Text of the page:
Boul­der au­thor warns of dan­ger of “megafires”

The Denver Post - - DENVER & THE WEST - By Char­lie Bren­nan

BOUL­DER» As the sev­enyear an­niver­sary of the dev­as­tat­ing Fourmile Canyon fire ap­proaches, a new book by a Boul­der au­thor ad­vances the propo­si­tion that so-called “megafires” have be­come far more com­mon and for sev­eral rea­sons will likely only be­come more so.

The book is “Me­gafire,” by Michael Ko­das, to be pub­lished Aug. 22 by Houghton

Mif­flin Har­court. Michael Ko­das Ko­das is the deputy di­rec­tor of the Cen­ter for En­vi­ron­men­tal Jour­nal­ism at the Univer­sity of Colorado.

The Na­tional In­ter­a­gency Fire Cen­ter in Boise, Idaho, de­fines a “me­gafire” as a blaze more than 100,000 acres in size, but Ko­das doesn’t be­lieve it’s quite that sim­ple.

He be­lieves the Fourmile Fire of Septem­ber 2010, which claimed 169 struc­tures — but burned a far more mod­est 6,181 acres — qual­i­fies for the la­bel.

“I kind of came to the per­sonal con­clu­sion that there are lots of small fires that be­have dif­fer­ently than they have in the past, and con­sume or de­stroy a lot of homes or de­stroy a lot of the in­fra­struc­ture we de­pend on, de­stroy habi­tat for en­dan­gered species, or kill peo­ple, or kill fire­fight­ers, that are prob­a­bly more ‘mega’ than a fire that de­stroys 100,000 acres in a re­mote wilder­ness, where fires have burned like that for­ever,” Ko­das said on Thurs­day.

“In the sense that it de­stroyed any num­ber of homes, and it caused all kinds of en­vi­ron­men­tal prob­lems that trick­led down to the city of Boul­der, the im­pact of the Fourmile Canyon fire is def­i­nitely mega,” he said.

Even us­ing only the strict barom­e­ter of 100,000-plus acres as the qual­i­fier, Ko­das found that be­fore 1995, the United States av­er­aged one me­gafire a year.

Be­tween 2005 and 2014, the num­ber jumped to 9.8 per year. And, since the 1990s, the fed­eral price tag for fight­ing such fires leaped from $300 mil­lion a year to $3 bil­lion an­nu­ally.

In the book’s pro­logue, Ko­das writes, “I also came to see that de­spite the size and fe­roc­ity of the last decade’s fires, the big­gest and bad­dest of them all are still to come.”

In 2015, for the first time, wild­fires af­fected more than 10 mil­lion acres of U.S. forests.

“Fire sci­en­tists anticipate that within a few years, 12 to 15 mil­lion acres a year will burn, and U.S. For­est Ser­vice re­searchers warn that by mid-cen­tury, that num­ber could reach 20 mil­lion — an area nearly the size of Maine,” Ko­das writes.

Ko­das sees four fac­tors that play into the surge in such fires, which very broadly can be bro­ken down into for­est man­age­ment poli­cies, in­creased devel­op­ment in the wild­lands-ur­ban in­ter­face, global warm­ing and po­lit­i­cal and eco­nomic de­ci­sion­mak­ing.

He sees some of those fac­tors as ir­re­versible on any im­me­di­ate ba­sis.

“We’ve got a cen­tury of cli­mate change al­ready built into the sys­tem, just from the emis­sions we have al­ready re­leased,” he said in an in­ter­view. “I don’t think we’re going to see a quick re­ver­sal of cli­mate change, from any pol­icy we have im­ple­mented . ... We’ve got a lot of cli­mate im­pact com­ing into our forests. That’s in the sys­tem, on the con­veyer belt, and that’s def­i­nitely going to ar­rive.”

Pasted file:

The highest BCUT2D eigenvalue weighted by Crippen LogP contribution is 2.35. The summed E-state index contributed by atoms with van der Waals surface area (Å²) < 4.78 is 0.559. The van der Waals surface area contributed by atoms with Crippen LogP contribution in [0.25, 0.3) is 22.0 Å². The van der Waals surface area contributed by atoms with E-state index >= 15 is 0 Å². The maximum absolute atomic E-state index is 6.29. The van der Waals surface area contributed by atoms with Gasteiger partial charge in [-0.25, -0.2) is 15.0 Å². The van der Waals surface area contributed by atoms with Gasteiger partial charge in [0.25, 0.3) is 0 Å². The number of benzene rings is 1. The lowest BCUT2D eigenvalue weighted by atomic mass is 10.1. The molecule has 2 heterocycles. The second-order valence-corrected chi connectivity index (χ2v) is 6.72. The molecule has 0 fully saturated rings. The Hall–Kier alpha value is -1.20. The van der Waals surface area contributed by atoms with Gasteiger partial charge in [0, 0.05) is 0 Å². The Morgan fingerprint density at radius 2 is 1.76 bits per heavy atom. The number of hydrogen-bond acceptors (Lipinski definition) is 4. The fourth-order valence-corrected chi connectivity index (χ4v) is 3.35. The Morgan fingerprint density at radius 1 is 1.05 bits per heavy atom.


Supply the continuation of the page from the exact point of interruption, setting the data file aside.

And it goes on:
But he does see some prom­ise in both pol­icy and prac­tice that can both be changed, or im­proved, to mit­i­gate the dam­age of fu­ture fires. For ex­am­ple, he pointed to the find­ings of the 2012 Fourmile Canyon fire study re­leased by the U.S. For­est Ser­vice.

“The re­port showed that some 80 per­cent of the homes burned from ground fires,” he said. “Af­ter the fire, there were aerial pho­tos and other stud­ies which showed we had hun­dreds or thou­sands of slash piles left ly­ing on the ground” af­ter thin­ning by gov­ern­ment crews or prop­erty own­ers.

“If you don’t re­move the fuel al­to­gether from the for­est, you may be re­mov­ing the haz­ard around the house, but you make the ground fires worse. You haven’t re­moved the haz­ard; you’ve ac­tu­ally just changed it.”

He made the anal­ogy of the dif­fer­ence be­tween treat­ing an ill­ness with surgery ver­sus do­ing so with a med­i­ca­tion.

“A lot of peo­ple kind of see those (for­est man­age­ment) ac­tiv­i­ties as surgery, a one-time thing. They think, ‘If I just go and cut these trees down ...’ But it’s a lot more like tak­ing a pill, as you would take for a chronic ill­ness. You’ve got to keep work­ing on that. You’re prob­a­bly going to have to do that ev­ery year. And if you are not, you are not mit­i­gat­ing the haz­ard on the level you have to.”

As a for­mer re­porter at the Hart­ford Courant, now an aca­demic charged with the ed­u­ca­tion of fel­low jour­nal­ists, Ko­das — also an in­struc­tor at CU — is con­scious of the bound­aries be­tween strictly ob­jec­tive news writ­ing and ad­vo­cacy.

“As a jour­nal­ist, I am a very strong ad­vo­cate for trans­parency in gov­ern­ment, and I con­sider my­self an ad­vo­cate for the First Amend­ment and free­dom of the press, and I am an ad­vo­cate for re­spon­sive­ness for agen­cies that use tax­payer dol­lars in re­port­ing how they spend that money,” Ko­das said.

He sees “Me­gafire” as an ar­gu­ment for a wiser use of tax­payer dol­lars in so­ci­ety’s ap­proach to man­ag­ing a nat­u­ral phe­nom­e­non just about as old as the planet it­self.

Mark Leff­in­g­well, Daily Cam­era

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